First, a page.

Lacquerware Maker Experiments With Fashion Accessories to Keep Local Interest Alive

By Lwin Mar Htun 4 May 2018

Traditional lacquerware, or Yun De as it is known in Burmese, has its own unique style. The art form, also known as Pan Yun, appears to have originated in Bagan around the 12th or 13th century and the ancient capital remains the center for the traditional Burmese lacquerware industry today.

There you can find large workshops where teams of artisans still practice the handicraft although interest in lacquerware among the locals is slowly declining.

“The traditional lacquerware art has existed since the Bagan era and it’s over a thousand years old. It is also a traditional family business that has been passed down from generation to generation. So, I would like to attract the next generation to be interested in it as well,” said Daw Maw Maw Aung, the owner of the Bagan House lacquerware shop.

“But the new generation is mostly interested in the latest technological gadgets and they are forgetting to value traditional things. They just want to spend their money on luxury goods,” she added.

The process of making Burmese lacquerware is not easy. There are a lot of steps and it requires teamwork. One single person can’t handle the whole process and it takes between six months to a year to complete one item. So, the products are not cheap.

Various lacquerware accessories made by Bagan House. / Zaw Zaw

“That’s one reason that local people stopped buying lacquerware. It’s expensive but it is our intangible cultural heritage,” Daw Maw Maw Aung said.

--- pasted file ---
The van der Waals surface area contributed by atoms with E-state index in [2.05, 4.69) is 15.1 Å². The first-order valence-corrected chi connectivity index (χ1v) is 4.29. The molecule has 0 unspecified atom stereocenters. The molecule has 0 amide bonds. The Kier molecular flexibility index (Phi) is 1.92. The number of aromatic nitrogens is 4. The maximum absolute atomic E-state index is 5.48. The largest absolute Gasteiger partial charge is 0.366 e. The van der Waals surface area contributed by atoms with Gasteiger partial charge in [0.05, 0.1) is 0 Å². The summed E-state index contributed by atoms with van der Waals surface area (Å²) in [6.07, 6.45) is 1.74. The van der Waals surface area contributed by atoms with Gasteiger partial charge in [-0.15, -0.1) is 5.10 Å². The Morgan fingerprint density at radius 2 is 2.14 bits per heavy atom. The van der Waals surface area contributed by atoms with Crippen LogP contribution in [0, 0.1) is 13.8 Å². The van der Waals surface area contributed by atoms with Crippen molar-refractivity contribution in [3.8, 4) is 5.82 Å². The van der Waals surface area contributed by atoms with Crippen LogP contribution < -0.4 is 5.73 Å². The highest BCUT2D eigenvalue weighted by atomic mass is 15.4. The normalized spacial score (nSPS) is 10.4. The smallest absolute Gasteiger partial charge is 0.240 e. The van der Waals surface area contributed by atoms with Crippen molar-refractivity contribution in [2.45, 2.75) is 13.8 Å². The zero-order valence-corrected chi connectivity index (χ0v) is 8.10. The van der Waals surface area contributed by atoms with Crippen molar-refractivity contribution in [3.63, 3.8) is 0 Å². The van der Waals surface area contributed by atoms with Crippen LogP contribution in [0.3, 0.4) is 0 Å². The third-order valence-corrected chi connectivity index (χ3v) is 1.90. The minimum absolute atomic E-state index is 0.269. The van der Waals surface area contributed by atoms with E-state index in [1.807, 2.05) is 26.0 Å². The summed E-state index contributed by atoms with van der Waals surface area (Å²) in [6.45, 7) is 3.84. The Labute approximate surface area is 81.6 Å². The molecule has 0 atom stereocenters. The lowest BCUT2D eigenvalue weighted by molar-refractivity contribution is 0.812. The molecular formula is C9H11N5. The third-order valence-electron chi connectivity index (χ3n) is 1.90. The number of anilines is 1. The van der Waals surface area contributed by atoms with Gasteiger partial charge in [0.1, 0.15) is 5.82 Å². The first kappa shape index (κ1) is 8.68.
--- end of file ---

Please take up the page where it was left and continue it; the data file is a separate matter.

“If you use it well, you can pass it on to your descendants. I have a lot of lacquerware items that I got from my grandmother and grandpa. I’m so proud to have them until now.”

Nowadays, a lot of lacquerware shops depend on foreigners and the hotel decoration market to drive demand, Daw Maw Maw Aung said.

“So, I choose to target local people, mainly youth, to try to interest them in lacquerware through fashion accessories.”

Bagan House creates fashion accessories like bracelets, rings, necklaces, and scarves painted with the sap (Thit Si) used in making lacquerware.

The store owner organized an event to showcase the shop’s products and activities on April 29, the full moon day of Kasong. At the event, girls wore traditional dresses with the Bagan House’s lacquerware fashion accessories and scarves.

The designs are not too modern but look classic and gorgeous. Some accessories are too big and not really suited to wear to an everyday event.

“Yes, we are trying to attract local people but we can’t forget about the foreigners. So, we make designs that might appeal to both locals and foreigners,” Daw Maw Maw Aung said.

The basic dried lacquerware color is black and it is turned into art with the use of needles to make etchings and the addition of some other colors such as red, green and yellow.

A young woman inspects the traditionally inspired products at the Bagan House lacquerware shop. / Zaw Zaw

“Myanmar traditional lacquerware has only four colors. We don’t have too many techniques to get the color powder but we can buy some from Japan and other countries that also have a lacquerware tradition,” Daw Maw Maw Aye said.

The price of lacquerware fashion accessories ranges widely and depends on the item. A bracelet costs only 4,000 to 5,000 kyats while a necklace can go for between 20,000 to 40,000 kyats.

“We are trying to produce more accessories and come up with cool designs that might appeal to local people,” Daw Maw Maw Aung said.

So, if you are a fashion lover, proud to wear traditional things on your body, Bagan House is the place you should while visiting Bagan.